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Fossil Free Penn

The UA resolution is in line with the goals of Fossil Free Penn, a club founded in 2014 and dedicated to the goal of fossil fuel divestment.

Credit: Sam Holland

University investments in fossil fuels have been a topic of contention among administrators and students for the past several years, with the undergraduate group Fossil Free Penn largely leading the battle since its creation in 2014. As of Sept. 9, the Undergraduate Assembly has decided to join the fight.

At the first general board meeting of the year, the UA passed a resolution in support of Penn’s Board of Trustees divesting from companies involved in coal and tar sands, two particularly harmful fossil fuels. The assembly voted with an overwhelming majority of 17 in favor, 1 against the proposal, and 2 abstained votes. 

“Having that sort of support, it’s probably one of the biggest demonstrations of student support on campus thus far because the UA is the voice for the student body,” said UA Sustainability and Community Impact Committee Director and College sophomore Ben May, who proposed the resolution. 

In early 2015, 87.8 percent of undergraduates voted in favor of fossil fuel divestment in a student body referendum. In September 2016, however, the University’s Ad Hoc Advisory Committee on Divestment decided against divestment despite two years of campaigning from FFP, which at that time called the University to divest from all fossil fuel companies. 

UA President and College senior Michael Krone said he feels the assembly’s resolution will yield a more flexible response, however, since it has a refined focus. The resolution asks for the removal of endowment funds from coal and tar sands industries rather than complete divestment from fossil fuels. 

Since January 2018, FFP has also narrowed its focus to coal and tar sands. FFP Trustee Coordinator and College senior Zach Rissman explained coal and tar sands as the “most carbon intensive, most environmentally destructive, most socially destructive, and the worst investments.” He said he believes the resolution will “definitely” make an impact.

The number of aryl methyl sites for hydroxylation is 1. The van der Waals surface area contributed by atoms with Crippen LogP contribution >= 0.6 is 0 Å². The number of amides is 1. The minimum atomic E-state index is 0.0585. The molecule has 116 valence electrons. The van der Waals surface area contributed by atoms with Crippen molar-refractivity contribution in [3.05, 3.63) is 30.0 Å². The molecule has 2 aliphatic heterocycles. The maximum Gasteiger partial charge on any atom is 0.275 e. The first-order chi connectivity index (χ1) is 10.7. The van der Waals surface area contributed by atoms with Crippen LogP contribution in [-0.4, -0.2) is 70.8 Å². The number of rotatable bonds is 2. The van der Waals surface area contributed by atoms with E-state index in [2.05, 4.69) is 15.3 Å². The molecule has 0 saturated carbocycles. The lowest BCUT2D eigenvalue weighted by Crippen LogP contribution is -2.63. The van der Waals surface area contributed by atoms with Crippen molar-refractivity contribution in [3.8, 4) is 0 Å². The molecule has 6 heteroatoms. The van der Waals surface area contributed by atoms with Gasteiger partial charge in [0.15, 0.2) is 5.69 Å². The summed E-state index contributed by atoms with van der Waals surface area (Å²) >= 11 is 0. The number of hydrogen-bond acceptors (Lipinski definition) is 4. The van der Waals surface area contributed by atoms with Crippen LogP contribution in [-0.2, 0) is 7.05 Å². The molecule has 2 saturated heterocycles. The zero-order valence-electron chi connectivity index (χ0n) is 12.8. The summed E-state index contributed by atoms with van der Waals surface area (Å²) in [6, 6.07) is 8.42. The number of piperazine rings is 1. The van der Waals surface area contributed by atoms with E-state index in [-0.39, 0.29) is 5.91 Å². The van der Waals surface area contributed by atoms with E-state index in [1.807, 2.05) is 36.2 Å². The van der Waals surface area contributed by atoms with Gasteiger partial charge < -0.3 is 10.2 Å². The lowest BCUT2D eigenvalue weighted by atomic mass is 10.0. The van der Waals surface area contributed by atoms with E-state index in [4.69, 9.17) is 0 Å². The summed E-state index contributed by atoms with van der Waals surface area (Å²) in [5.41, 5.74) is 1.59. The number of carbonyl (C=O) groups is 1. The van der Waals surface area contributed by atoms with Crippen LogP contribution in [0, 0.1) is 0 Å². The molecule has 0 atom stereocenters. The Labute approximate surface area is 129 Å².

“This is a much more focused and possible, immediate, pressing concern,” Krone said. While both May and Krone acknowledge the value of total divestment from fossil fuels, Krone explained that it is “a difference between need to have and nice to have.” 

Although Rissman met with May and Krone to provide them with background information on the divestment issue, the resolution was an independent UA decision to undertake, proposed and authorized by May. 

Rissman, however, said he is excited to see growing support on campus from student groups.

The new resolution could be “exactly what we needed,” Rissman added. “Our goal now is to really gain that critical mass of students to do whatever we need to achieve divestment.”

For the UA, the next step is to plan proper follow through. Krone said he hopes to leverage connections with administrators and continue collecting research for data-based arguments to portray why the student body is pushing for divestment from coal and tar sands.

Despite the passing of the resolution, Krone said the process of actually divesting will likely be a multiyear process. May said the goal is to make the University agree to divest from coal and tar sands this year.

“That’s why the language [of the resolution] was that we want the board of trustees to commit to doing it, not necessarily do it right now because it’s not going to happen right now,” Krone said. “These things take time.”

“If the University truly believes in a sustainable future, and truly believes in the success of the student body, it will divest,” May said. 

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